One of the biggest concerns for celebrities getting sick is the effect that it will have on their child’s health. Between 2010 and 2016, there were 28 cases of influenza reported among Hollywood stars’ children, with 12 of these cases being acquired from school. In one instance, a child’s asthma was aggravated due to their parents’ travel to Italy, where the virus originated. In another example, a baby girl had to be hospitalized due to complications from the flu.

As previously stated, the risks of getting sick with an influenza virus are generally mild. Nevertheless, it’s still something to be feared, particularly since the pandemic of 2009. That’s when everyone’s concern shifted to the H1N1 virus – or swine flu – and the fear that it could be more harmful than the flu typically is.

Toward the end of 2016, the CDC released its annual report on the influenza vaccination, which revealed that of the 26.3 million Americans who got the shot, 23.7 million were likely to be protected from influenza for the coming season. That’s compared to 19.8 million who were likely to be protected from the flu via a traditional jabs booster shot.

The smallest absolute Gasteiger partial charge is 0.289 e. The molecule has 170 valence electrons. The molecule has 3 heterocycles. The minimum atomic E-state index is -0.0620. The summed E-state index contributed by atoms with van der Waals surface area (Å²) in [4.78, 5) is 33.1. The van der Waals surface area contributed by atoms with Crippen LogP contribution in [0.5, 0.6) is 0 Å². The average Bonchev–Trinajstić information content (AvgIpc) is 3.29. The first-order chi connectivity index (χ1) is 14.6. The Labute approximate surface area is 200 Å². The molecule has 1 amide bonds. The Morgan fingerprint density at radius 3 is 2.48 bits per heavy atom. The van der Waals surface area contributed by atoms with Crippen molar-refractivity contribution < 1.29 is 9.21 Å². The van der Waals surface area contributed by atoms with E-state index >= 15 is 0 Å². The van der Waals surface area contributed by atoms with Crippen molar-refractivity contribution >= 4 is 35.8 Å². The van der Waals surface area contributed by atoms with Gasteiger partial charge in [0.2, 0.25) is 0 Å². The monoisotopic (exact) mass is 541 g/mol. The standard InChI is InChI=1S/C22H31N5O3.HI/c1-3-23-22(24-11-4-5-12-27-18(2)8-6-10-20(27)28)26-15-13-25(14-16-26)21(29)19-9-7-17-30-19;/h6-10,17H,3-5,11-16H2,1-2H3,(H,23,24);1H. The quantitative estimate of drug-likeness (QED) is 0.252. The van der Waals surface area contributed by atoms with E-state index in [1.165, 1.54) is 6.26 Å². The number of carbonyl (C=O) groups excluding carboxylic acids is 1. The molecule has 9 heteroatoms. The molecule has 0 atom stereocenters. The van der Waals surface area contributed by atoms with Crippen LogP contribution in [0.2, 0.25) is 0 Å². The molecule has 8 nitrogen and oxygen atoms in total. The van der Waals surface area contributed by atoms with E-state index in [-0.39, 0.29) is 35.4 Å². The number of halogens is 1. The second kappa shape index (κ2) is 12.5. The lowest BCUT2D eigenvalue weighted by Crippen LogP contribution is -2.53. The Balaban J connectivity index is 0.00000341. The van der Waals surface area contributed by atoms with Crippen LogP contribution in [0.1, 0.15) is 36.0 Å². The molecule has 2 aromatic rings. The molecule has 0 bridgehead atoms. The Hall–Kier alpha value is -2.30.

Additionally, the number of yearly vaccines increased by 1.3 million in 2016, with the biggest jump occurring among children between the ages of six months and five years. These figures highlight the fact that while the risks of getting a vaccine are relatively low, the advantages of doing so far outweigh these risks.

Vaccines Can Protect Against Multiple Diseases

Another reason why celebrities get vaccinated is that they don’t want to be vulnerable to infections that can potentially cause them harm. Take influenza again, for example. Besides causing sickness, it can also lead to severe complications, including pneumonia and death. In fact, in 2015 alone, there were 66,000 deaths due to influenza, making it the No. 1 cause of death that year.